Even a Paltry $150M For Tappan Zee Transit Is Too Much For Andrew Cuomo

Earlier this week, Streetsblog reported that Governor Andrew Cuomo is dishonestly overstating the cost of building Tappan Zee Bridge transit. Cuomo has repeatedly said that building a 30-mile bus rapid transit system would cost $5 billion, and that the state can’t afford to spend that much. But that number is inflated by the inclusion of billions of dollars in highway improvements, like new climbing lanes for trucks, many of which are entirely unrelated to providing transit.

By repeating the false $5 billion number, the governor is not only overstating the cost of a built-out, full-featured bus rapid transit corridor, he’s also glossing over low-cost, incremental steps toward better bus service, steps which his administration has refused to take. One of the small, high-impact steps that transit advocates have called for involves building less than a mile of infrastructure to better connect bus riders to Metro-North. Those calls have gone unheeded by the governor so far.

“In theory is a mass transit system across the state a great idea? Of course, of course,” said Cuomo in a press conference held Tuesday. “The question then becomes the reality of the situation, and the cost of the situation. And to put in a bus system now, for Rockland County and Westchester would roughly double the cost, from five billion to ten billion.”

A ramp off the new Tappan Zee Bridge would help get bus riders to the Tarrytown Metro-North station at a fraction of the cost of a full BRT system (also shown in this diagram), but the Cuomo administration isn't pursuing that option either. Image: Transit Alignment Options Report

But “five billion” is not the deal breaker. It appears that there is almost no cost that Cuomo is willing to pay for mass transit.

“This is a red herring that it’s going to cost $5 billion to do BRT and therefore we’re not going to do anything,” said Jeff Zupan, a senior fellow with the Regional Plan Association.

In February, Zupan testified before state officials as part of the official public comment period for the new Tappan Zee Bridge. He argued that given the lack of funding, it wasn’t necessary to build the full bus rapid transit system simultaneously with the new bridge, but that the state should take additional steps to improve transit in the short term [PDF].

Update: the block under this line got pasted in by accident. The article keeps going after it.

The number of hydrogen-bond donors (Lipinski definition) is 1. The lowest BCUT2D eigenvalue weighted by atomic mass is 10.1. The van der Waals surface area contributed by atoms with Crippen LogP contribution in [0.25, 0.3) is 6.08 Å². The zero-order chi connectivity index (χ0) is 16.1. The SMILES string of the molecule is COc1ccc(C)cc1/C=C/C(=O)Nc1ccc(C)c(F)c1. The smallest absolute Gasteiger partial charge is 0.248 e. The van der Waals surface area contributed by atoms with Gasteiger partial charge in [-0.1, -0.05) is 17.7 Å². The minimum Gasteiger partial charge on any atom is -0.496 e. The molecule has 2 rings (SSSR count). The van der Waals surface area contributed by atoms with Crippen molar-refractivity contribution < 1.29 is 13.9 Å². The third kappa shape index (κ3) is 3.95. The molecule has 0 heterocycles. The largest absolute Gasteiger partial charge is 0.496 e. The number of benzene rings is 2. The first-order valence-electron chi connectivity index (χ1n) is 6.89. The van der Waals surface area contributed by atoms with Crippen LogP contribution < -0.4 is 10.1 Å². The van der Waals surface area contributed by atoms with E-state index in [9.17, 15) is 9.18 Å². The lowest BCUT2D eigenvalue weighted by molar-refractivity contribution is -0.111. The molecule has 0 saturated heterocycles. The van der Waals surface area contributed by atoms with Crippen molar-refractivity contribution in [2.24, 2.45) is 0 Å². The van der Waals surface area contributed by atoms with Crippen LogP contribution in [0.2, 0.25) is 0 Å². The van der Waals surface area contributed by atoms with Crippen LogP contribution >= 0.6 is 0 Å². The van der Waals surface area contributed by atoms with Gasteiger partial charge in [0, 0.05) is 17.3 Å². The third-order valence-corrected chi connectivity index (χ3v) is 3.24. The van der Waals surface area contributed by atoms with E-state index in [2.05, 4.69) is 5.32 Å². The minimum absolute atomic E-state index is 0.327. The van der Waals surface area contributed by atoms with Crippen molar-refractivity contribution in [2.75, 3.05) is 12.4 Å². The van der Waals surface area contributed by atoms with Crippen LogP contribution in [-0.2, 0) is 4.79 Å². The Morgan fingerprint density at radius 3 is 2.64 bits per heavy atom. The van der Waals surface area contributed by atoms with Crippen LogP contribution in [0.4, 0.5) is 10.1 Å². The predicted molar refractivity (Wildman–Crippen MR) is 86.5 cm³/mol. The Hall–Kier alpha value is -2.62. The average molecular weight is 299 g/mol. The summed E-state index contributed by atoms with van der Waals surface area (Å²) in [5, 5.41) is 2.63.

“The new bridge should include a three-quarter mile bus-only ramp at the Westchester County side at the time the new bridge is built for buses to directly reach the Tarrytown train station, providing a congestion-free link between bus and rail,” Zupan said in February. “This ramp needs to be integrated into the initial construction of the bridge.”

In a newly released document from last year, the state estimated that a Tarrytown connector and new Tarrytown BRT station would cost just $151 million, including all soft costs [PDF]. Yet despite the low pricetag, Zupan said, the state has not taken any of the necessary steps to build this small but important addition to the bridge. “To date, they haven’t responded,” he said, “and from what I understand, they haven’t asked the bidders to provide a separate cost estimate for the option of building a bus ramp to the Tarrytown station.”

The governor’s office has not responded to Streetsblog inquiries about the Tarrytown connector.

Where I-287 has four lanes in each direction west of the Tappan Zee Bridge, one could be easily converted into a bus/carpool lane, suggested RPA's Jeff Zupan. Image: Google Street View

With the Cuomo administration having agreed to open the bridge’s extra “emergency vehicle lanes” to buses during rush hour, Zupan argued, the Tarrytown connector could be the second step in a gradual rollout of better bus service across the Tappan Zee Bridge, with more to follow. “Between now and the time the bridge opens, they should look at whether the fourth lane that exists from the top of the Palisades down to the river would work as a bus and carpool lane,” he suggested. “If that works, then you can start getting into the big bucks.”

Finally, Zupan urged that the state restart its transit planning for the corridor, which it cancelled entirely last October. He suggested it could be worthwhile to pursue a scaled-back bus rapid transit system, limited to the most congested part of the I-287 corridor between the Palisades Parkway and White Plains, though questions still remain about demand for both car lanes and bus service (traffic on the Tappan Zee Bridge has declined since 2005, and the creation of a new bridge with higher tolls will likely change regional travel patterns further).

If Andrew Cuomo were pursuing the lowest-cost bus improvements available for the Tappan Zee Bridge while doing the planning and engineering to ensure that bigger transit projects were shovel-ready for a later date when funding became available, it would be much easier to take seriously his claims that he’d build transit if the state could afford it.

“It can be done incrementally,” said Zupan. “That’s really the conflict with the way the governor is spinning it.”